Even so, she raised four children, was the loyal wife of one man and lived a life of extraordinary faith in Jesus Christ. She attended a Baptist church when she was small, but, ultimately was baptised a Catholic and raised her children in that faith.
In her later years, she experienced a healing, which she kept secret for years, uncertain that anyone would believe her. She had cancer and the physicians she saw didn't hold out great hope for her recovery. But, they didn' t know about her prayer life. They also apparently weren't familiar with the Great Physician she had entrusted herself to. Years later she told me that she was up one night praying ...all night she prayed and suddenly she felt a heat come into her body from the top of her head down through her toes. At the same time, she heard the words, "Your body is healed", a healing that was confirmed when she returned to her earthly doctors. That was decades ago. She was given "bonus time".
In June 2007, her beloved Mike died. She missed him terribly. At one point she considered stopping her medications so that she could be with him again. Thankfully, a friend talked her out of that. Her last couple of years, though, every future event was couched with, "If I'm still here." When her most recent great grand-child, Ruby was on the way, she said she hoped to live to see her. She did and in fact enjoyed many visits with the blue eyed beauty she loved so much.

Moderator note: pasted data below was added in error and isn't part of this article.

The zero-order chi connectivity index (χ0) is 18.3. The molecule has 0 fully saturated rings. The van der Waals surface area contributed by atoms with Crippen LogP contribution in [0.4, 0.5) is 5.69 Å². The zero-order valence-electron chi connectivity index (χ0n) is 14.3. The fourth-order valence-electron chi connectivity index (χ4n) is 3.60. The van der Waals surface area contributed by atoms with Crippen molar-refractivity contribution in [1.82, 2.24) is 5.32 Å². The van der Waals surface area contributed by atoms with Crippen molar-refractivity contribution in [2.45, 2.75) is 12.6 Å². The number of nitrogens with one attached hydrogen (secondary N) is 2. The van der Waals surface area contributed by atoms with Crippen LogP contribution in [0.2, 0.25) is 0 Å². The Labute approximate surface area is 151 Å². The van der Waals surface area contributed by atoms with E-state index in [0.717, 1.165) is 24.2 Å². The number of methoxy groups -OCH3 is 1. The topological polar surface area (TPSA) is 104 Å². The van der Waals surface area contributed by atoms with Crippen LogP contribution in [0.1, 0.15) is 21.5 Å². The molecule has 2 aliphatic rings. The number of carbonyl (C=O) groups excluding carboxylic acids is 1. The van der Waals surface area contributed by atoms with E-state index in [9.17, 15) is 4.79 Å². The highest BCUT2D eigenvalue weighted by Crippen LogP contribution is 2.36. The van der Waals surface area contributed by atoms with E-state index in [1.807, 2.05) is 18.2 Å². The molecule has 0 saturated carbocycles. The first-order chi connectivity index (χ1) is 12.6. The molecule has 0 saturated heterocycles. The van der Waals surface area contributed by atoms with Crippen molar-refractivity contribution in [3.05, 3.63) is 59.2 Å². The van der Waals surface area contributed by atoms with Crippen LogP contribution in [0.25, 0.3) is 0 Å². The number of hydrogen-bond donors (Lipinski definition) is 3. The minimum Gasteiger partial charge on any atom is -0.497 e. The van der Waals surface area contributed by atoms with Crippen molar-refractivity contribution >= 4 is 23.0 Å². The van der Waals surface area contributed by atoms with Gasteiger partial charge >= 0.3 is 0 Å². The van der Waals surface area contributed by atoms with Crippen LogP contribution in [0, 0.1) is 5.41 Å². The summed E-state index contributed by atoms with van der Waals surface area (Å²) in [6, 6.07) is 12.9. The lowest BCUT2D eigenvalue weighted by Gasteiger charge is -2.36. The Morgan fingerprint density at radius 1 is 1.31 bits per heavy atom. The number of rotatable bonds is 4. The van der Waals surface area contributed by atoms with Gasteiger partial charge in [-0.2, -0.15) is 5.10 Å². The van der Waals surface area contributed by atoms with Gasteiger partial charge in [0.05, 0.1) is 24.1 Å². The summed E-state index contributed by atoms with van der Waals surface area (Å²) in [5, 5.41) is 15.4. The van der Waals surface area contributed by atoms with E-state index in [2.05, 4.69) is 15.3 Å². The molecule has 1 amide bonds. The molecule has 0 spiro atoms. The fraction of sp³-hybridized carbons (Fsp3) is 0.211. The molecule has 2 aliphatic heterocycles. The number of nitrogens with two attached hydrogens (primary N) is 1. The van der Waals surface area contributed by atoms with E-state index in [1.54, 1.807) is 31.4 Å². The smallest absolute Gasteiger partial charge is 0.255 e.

In January of last year, nearly all of her children, grandchildren and great grandchildren gathered for a surprise 90th birthday party at our home. Letters and cards came from loved ones near and far, and she reveled in the love that we poured out on her.
January this year, the party was smaller...the local family members gathered again around her table and she blew out candles on the cake I had made her. She was a blessed woman and contentment was hers. She appreciated every opportunity to be with us...to see the fruit of a life well lived and the results of the prayers she had long prayed.
Ironically, she died much the same as her beloved Mike did. A hip fracture, followed by a surgery and then a recovery that didn't come to fruition. But, the difference, the very sweet difference, was that we were given the precious gift of time. To the end, she was cognizant of what was happening...fully aware of those around her bedside and ultimately ready to let go and meet her Maker.